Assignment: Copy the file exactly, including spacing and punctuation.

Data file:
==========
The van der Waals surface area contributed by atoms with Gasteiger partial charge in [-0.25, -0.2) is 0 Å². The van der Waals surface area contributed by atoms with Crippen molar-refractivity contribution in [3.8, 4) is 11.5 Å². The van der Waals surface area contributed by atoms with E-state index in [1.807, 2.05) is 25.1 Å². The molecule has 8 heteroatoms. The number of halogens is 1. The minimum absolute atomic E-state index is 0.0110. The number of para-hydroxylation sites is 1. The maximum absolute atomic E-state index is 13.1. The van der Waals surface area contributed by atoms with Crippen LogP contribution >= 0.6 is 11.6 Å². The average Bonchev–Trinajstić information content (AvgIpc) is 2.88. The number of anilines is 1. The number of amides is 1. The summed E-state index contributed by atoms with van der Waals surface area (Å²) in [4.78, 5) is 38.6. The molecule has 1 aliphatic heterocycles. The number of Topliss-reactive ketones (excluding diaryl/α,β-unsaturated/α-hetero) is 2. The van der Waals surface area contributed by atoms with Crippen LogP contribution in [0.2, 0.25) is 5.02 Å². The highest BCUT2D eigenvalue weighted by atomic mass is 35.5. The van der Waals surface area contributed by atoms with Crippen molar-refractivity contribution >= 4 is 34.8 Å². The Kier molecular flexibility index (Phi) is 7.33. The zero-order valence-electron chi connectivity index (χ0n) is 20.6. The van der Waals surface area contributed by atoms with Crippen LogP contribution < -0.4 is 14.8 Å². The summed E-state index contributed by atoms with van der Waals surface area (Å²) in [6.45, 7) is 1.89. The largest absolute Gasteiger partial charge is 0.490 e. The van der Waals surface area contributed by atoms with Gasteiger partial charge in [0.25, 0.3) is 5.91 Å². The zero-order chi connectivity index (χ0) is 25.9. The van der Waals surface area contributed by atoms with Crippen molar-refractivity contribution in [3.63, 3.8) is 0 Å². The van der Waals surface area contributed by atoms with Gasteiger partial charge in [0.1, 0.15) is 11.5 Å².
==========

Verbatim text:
The van der Waals surface area contributed by atoms with Gasteiger partial charge in [-0.25, -0.2) is 0 Å². The van der Waals surface area contributed by atoms with Crippen molar-refractivity contribution in [3.8, 4) is 11.5 Å². The van der Waals surface area contributed by atoms with E-state index in [1.807, 2.05) is 25.1 Å². The molecule has 8 heteroatoms. The number of halogens is 1. The minimum absolute atomic E-state index is 0.0110. The number of para-hydroxylation sites is 1. The maximum absolute atomic E-state index is 13.1. The van der Waals surface area contributed by atoms with Crippen LogP contribution >= 0.6 is 11.6 Å². The average Bonchev–Trinajstić information content (AvgIpc) is 2.88. The number of anilines is 1. The number of amides is 1. The summed E-state index contributed by atoms with van der Waals surface area (Å²) in [4.78, 5) is 38.6. The molecule has 1 aliphatic heterocycles. The number of Topliss-reactive ketones (excluding diaryl/α,β-unsaturated/α-hetero) is 2. The van der Waals surface area contributed by atoms with Crippen LogP contribution in [0.2, 0.25) is 5.02 Å². The highest BCUT2D eigenvalue weighted by atomic mass is 35.5. The van der Waals surface area contributed by atoms with Crippen molar-refractivity contribution >= 4 is 34.8 Å². The Kier molecular flexibility index (Phi) is 7.33. The zero-order valence-electron chi connectivity index (χ0n) is 20.6. The van der Waals surface area contributed by atoms with Crippen LogP contribution < -0.4 is 14.8 Å². The summed E-state index contributed by atoms with van der Waals surface area (Å²) in [6.45, 7) is 1.89. The largest absolute Gasteiger partial charge is 0.490 e. The van der Waals surface area contributed by atoms with Gasteiger partial charge in [0.25, 0.3) is 5.91 Å². The zero-order chi connectivity index (χ0) is 25.9. The van der Waals surface area contributed by atoms with Crippen molar-refractivity contribution in [3.63, 3.8) is 0 Å². The van der Waals surface area contributed by atoms with Gasteiger partial charge in [0.1, 0.15) is 11.5 Å².